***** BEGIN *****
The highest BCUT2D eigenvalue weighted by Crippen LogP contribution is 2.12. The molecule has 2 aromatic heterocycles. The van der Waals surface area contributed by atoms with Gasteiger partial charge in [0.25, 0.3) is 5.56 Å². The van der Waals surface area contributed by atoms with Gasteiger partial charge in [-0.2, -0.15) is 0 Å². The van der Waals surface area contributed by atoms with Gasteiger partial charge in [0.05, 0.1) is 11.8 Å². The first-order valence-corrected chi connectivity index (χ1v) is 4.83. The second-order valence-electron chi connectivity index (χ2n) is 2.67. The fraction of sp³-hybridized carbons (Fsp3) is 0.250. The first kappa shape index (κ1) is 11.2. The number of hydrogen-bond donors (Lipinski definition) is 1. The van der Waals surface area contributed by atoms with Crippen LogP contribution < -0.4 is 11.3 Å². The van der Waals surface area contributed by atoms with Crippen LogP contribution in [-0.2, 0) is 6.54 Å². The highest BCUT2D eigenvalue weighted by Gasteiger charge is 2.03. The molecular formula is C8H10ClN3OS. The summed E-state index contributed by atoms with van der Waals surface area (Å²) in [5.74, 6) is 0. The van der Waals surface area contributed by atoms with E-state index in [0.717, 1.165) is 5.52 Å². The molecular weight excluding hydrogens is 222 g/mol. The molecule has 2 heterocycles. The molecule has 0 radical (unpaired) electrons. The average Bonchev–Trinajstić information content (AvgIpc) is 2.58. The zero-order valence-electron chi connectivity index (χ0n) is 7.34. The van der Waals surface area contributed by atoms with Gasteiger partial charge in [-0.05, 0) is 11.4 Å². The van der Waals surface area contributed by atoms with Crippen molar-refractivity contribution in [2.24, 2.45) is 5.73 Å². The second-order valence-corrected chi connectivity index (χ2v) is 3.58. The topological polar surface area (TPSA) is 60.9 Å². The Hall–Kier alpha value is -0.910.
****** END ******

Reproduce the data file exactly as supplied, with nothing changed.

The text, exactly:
The highest BCUT2D eigenvalue weighted by Crippen LogP contribution is 2.12. The molecule has 2 aromatic heterocycles. The van der Waals surface area contributed by atoms with Gasteiger partial charge in [0.25, 0.3) is 5.56 Å². The van der Waals surface area contributed by atoms with Gasteiger partial charge in [-0.2, -0.15) is 0 Å². The van der Waals surface area contributed by atoms with Gasteiger partial charge in [0.05, 0.1) is 11.8 Å². The first-order valence-corrected chi connectivity index (χ1v) is 4.83. The second-order valence-electron chi connectivity index (χ2n) is 2.67. The fraction of sp³-hybridized carbons (Fsp3) is 0.250. The first kappa shape index (κ1) is 11.2. The number of hydrogen-bond donors (Lipinski definition) is 1. The van der Waals surface area contributed by atoms with Crippen LogP contribution < -0.4 is 11.3 Å². The van der Waals surface area contributed by atoms with Crippen LogP contribution in [-0.2, 0) is 6.54 Å². The highest BCUT2D eigenvalue weighted by Gasteiger charge is 2.03. The molecular formula is C8H10ClN3OS. The summed E-state index contributed by atoms with van der Waals surface area (Å²) in [5.74, 6) is 0. The van der Waals surface area contributed by atoms with E-state index in [0.717, 1.165) is 5.52 Å². The molecular weight excluding hydrogens is 222 g/mol. The molecule has 2 heterocycles. The molecule has 0 radical (unpaired) electrons. The average Bonchev–Trinajstić information content (AvgIpc) is 2.58. The zero-order valence-electron chi connectivity index (χ0n) is 7.34. The van der Waals surface area contributed by atoms with Gasteiger partial charge in [-0.05, 0) is 11.4 Å². The van der Waals surface area contributed by atoms with Crippen molar-refractivity contribution in [2.24, 2.45) is 5.73 Å². The second-order valence-corrected chi connectivity index (χ2v) is 3.58. The topological polar surface area (TPSA) is 60.9 Å². The Hall–Kier alpha value is -0.910.